Last week's column focused on Gwen Prichard's family photo mystery. This small composite image is a genealogical lock. All Gwen has to do is find the key. 

    GodfreyFamily2edit.jpg

    In this case, the key is her family photo collection. Gwen spent last week comparing each face in this picture to possible matches in her collection. She's well on her way to solving this picture puzzle.

    Here's one of her comparisons.  In the second row from the top, on the far left, is a little boy in curls.

    boy.jpg

    Gwen has the original photo in her collection. 

    boy with chair.jpg

    He's dressed in what appears to be a riding outfit for boys, with a whip in his hand. As Gwen looks at each face, she's trying to match the date of the composite (mid to late 1860s) with what she knows about the folks in her family pictures:
    • Who's the right age to be in the picture?
    • Do their facial features match—eyes, noses, mouths and shape of face?
    I'm not convinced all the images in this composite were taken at the same time. While she's working on her family collection, I'm studying each tiny picture for clues.

    I'll be back next week with another update on this fascinating photo.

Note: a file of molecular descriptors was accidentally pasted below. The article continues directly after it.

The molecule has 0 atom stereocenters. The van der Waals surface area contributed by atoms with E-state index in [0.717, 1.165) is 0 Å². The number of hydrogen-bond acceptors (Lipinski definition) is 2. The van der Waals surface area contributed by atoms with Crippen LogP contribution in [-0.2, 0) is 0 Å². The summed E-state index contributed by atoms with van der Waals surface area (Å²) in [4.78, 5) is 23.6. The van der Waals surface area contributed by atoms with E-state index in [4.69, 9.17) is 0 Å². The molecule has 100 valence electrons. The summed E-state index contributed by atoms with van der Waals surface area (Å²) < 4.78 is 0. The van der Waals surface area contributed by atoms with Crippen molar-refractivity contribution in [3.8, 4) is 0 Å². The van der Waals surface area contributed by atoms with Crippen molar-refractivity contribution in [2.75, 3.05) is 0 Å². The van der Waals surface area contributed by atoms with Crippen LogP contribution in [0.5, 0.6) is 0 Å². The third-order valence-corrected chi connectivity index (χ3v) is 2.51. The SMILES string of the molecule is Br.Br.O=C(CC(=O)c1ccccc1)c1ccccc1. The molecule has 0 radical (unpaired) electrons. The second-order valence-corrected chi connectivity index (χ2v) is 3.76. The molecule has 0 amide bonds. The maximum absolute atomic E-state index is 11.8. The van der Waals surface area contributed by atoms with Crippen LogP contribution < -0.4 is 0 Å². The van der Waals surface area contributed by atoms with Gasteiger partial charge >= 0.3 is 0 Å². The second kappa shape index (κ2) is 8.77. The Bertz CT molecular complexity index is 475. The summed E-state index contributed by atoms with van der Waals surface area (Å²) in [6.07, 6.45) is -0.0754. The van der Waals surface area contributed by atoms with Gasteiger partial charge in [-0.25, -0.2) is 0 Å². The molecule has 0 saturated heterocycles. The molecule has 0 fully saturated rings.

Solve your family photo mysteries with these books by Maureen A. Taylor:

  • Preserving Your Family Photographs
  • Fashionable Folks: Hairstyles 1840-1900
  • Finding the Civil War in Your Family Album

  • 1860s photos | unusual photos
    Monday, August 15, 2011 4:06:34 PM (GMT Daylight Time, UTC+01:00)  #  Comments [0]
    # Monday, August 08, 2011
    Godfrey Family Picture Puzzle
    Posted by Maureen

    Gwen Prichard and her cousin Libby Claypool have quite the family photo mystery. The image is a composite of what appears to be several generations worth of Godfreys.

    GodfreyFamily2edit.jpg

    Several years ago I saw something similar, but that woman didn't have a clue about the identity of the people in the collage. In Gwen's case, there are some identifications written on the back. 

    Godfrey-Reverse.jpg

    She has no idea who wrote the caption, but that detail could be the key to figuring out the identity of the folks depicted.

    Godfreywomen.jpg

    According to the caption, the first three women in the top row (left to right) are Fannie Godfrey, Sarah Ostick Dalton and "Aunt Godfrey." 

    This photo generates a lot of questions. It's going to take some time to figure this out. 

    Photographer
    According to Gwen, photographer Peter Godfrey appears in the 1870 and 1880 census, but she's been unable to find him in the 1860 federal census. He was born in 1841. I found a Peter Godfrey living in Ohio in the 1860 census working as a farm laborer. His age is 23. Could this be the photographer?

    Provenance